Software Executive Magazine

December 2017

Software Executive magazine helps software executives grow their businesses by showcasing the business best practices of our readers, executives from established and innovative software companies.

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Page 35 of 43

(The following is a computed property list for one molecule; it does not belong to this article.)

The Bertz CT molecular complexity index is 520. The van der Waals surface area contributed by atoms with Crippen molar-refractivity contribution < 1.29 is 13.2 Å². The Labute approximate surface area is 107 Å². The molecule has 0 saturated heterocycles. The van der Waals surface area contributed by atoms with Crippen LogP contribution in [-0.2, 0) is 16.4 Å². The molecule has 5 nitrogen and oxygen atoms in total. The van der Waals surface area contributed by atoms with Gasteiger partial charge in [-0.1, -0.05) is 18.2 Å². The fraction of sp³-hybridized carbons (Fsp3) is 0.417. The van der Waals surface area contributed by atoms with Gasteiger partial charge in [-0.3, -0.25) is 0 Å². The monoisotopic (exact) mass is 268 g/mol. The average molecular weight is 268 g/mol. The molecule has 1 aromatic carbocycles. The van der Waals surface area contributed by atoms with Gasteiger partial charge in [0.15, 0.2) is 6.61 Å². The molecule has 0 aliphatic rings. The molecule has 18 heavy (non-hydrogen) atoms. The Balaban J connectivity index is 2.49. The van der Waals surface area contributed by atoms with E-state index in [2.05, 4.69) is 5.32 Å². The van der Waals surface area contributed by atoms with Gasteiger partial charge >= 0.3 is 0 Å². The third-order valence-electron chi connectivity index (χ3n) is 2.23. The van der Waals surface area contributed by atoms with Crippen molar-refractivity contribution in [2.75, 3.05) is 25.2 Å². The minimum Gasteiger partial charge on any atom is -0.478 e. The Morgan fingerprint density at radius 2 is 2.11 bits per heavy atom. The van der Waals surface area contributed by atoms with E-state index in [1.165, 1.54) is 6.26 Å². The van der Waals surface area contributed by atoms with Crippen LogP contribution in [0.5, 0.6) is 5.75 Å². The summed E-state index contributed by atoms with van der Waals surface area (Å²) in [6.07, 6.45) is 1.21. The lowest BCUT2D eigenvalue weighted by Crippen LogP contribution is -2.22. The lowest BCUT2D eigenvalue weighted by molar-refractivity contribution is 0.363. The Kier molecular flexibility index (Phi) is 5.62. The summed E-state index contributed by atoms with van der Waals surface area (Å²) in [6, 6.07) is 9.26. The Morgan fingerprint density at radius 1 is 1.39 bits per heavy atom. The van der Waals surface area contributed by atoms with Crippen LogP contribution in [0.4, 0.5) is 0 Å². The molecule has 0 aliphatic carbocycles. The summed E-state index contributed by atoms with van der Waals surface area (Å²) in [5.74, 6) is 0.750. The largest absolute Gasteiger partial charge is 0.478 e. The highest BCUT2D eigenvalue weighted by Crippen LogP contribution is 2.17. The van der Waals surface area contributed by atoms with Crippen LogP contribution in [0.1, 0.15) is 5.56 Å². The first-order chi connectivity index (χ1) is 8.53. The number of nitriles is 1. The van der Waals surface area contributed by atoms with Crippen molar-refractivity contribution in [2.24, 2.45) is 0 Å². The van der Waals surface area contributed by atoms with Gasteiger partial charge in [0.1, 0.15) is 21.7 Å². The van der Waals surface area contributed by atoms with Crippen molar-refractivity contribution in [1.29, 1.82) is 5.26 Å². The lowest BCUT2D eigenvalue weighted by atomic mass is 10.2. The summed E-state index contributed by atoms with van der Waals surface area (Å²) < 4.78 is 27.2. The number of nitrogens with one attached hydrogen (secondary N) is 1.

Pricing Mistakes At Every Stage Of Software Growth From free betas to discounting to confusing complexity, your software company needs to avoid these pricing mistakes regardless of what growth stage you're in. C H R I S M E L E Co-founder & Managing Partner, Software Pricing Partners PRICING MISTAKES: STARTUPS & EMERGING SOFTWARE COMPANIES One of the biggest mistakes for young software com- panies is unpaid betas. If we could get all of the startup founders in the world together in one room, we would tell them to try to avoid unpaid betas. If you're launch- ing a new product and need a small handful of early adopters to help round out the product, or a small handful of success stories in a new market vertical that is challenging to penetrate, that may be reason- able. But as you progress into the beta stage, adopting a strategy of unpaid betas for too long is dangerous. If a software company begins the relationship assigning a value of zero to its software in any way, it becomes incredibly difficult to charge for it later. This approach can easily morph into a free beta or free pilot strategy on an ongoing basis even in markets where a sizable number of customers has already been acquired. Young companies often rationalize away their lever- age in charging for their software under the guise that the buyer is investing their time as well. But the real- ity is that if there is no money on the line, no skin in the game, the odds are higher that your free software will rarely be used, if ever, during the beta. Worse yet, startups will be cranking their developers in an all- hands-on-deck approach to close feature gaps in the hopes of a potential buyer one day, only to become he real pickle no one ever tells you about is that each time you acquire a new customer, that customer uses a different 70 percent of your product, with additional gaps you didn't know about. This creates an enormous backlog of product features that needs to be addressed before the product/market fit stabilizes. And this, in turn, forces software companies to focus heavily on developing cru- cial product capabilities. Looking back, it's no wonder pricing was relegated out of the discussion entirely in our early years — and then, as with many items on the back burner, it never made its way to the forefront again. I think a lot of software companies operate in this way. As we re-architected our on-premises solutions for the cloud in 2006, we really tried hard to understand this phenomenon. Why did it take us so long to address pricing? Why were we so consumed on product that we inadvertently spent so little time on constructing how we would acquire and retain customers more profitably — arguably the single most important thing we should have been focused on? We began a multiyear journey to wire the pricing discipline into our business model. It was painful and time-consuming. We made mistakes and learned how to recover quickly. But in the end, we succeeded in addressing the single most important, and often missing, element inside our business model: monetizing our intellectual property with discipline, science, rigor, and good judgment. T We didn't know anything about pricing in the late 1990s when I was running a soft- ware business because, like many founders, we spent the majority of our time and money on the product's capabilities. The challenge with early software products is that your customers ever use only 70 percent of your product and learn to deal (at least short term) with the gaps. SELLING & MARKETING Framework By C. Mele PRICING MISTAKES AT EVERY STAGE OF SOFTWARE GROWTH SOFTWAREEXECUTIVEMAG.COM DECEMBER 2017 36

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